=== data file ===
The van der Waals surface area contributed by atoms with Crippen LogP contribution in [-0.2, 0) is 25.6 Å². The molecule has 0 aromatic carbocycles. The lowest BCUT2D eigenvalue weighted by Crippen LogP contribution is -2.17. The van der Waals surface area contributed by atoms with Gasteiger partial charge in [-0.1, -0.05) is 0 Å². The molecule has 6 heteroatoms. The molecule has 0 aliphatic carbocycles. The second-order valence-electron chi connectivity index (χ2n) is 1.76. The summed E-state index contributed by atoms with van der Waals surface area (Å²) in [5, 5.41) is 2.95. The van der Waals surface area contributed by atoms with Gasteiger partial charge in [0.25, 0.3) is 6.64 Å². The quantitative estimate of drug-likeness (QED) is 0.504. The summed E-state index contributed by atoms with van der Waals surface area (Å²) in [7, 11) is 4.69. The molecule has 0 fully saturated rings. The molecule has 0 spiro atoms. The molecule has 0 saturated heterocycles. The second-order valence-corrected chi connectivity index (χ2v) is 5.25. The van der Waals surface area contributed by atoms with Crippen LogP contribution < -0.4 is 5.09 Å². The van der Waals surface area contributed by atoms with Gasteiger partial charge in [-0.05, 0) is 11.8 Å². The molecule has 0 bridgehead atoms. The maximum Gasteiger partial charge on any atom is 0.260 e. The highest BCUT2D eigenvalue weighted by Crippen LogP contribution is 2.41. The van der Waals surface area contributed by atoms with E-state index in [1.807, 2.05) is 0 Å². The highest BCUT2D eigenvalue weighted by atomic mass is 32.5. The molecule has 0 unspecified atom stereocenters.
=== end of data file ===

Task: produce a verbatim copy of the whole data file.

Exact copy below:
The van der Waals surface area contributed by atoms with Crippen LogP contribution in [-0.2, 0) is 25.6 Å². The molecule has 0 aromatic carbocycles. The lowest BCUT2D eigenvalue weighted by Crippen LogP contribution is -2.17. The van der Waals surface area contributed by atoms with Gasteiger partial charge in [-0.1, -0.05) is 0 Å². The molecule has 6 heteroatoms. The molecule has 0 aliphatic carbocycles. The second-order valence-electron chi connectivity index (χ2n) is 1.76. The summed E-state index contributed by atoms with van der Waals surface area (Å²) in [5, 5.41) is 2.95. The van der Waals surface area contributed by atoms with Gasteiger partial charge in [0.25, 0.3) is 6.64 Å². The quantitative estimate of drug-likeness (QED) is 0.504. The summed E-state index contributed by atoms with van der Waals surface area (Å²) in [7, 11) is 4.69. The molecule has 0 fully saturated rings. The molecule has 0 spiro atoms. The molecule has 0 saturated heterocycles. The second-order valence-corrected chi connectivity index (χ2v) is 5.25. The van der Waals surface area contributed by atoms with Crippen LogP contribution < -0.4 is 5.09 Å². The van der Waals surface area contributed by atoms with Gasteiger partial charge in [-0.05, 0) is 11.8 Å². The molecule has 0 bridgehead atoms. The maximum Gasteiger partial charge on any atom is 0.260 e. The highest BCUT2D eigenvalue weighted by Crippen LogP contribution is 2.41. The van der Waals surface area contributed by atoms with E-state index in [1.807, 2.05) is 0 Å². The highest BCUT2D eigenvalue weighted by atomic mass is 32.5. The molecule has 0 unspecified atom stereocenters.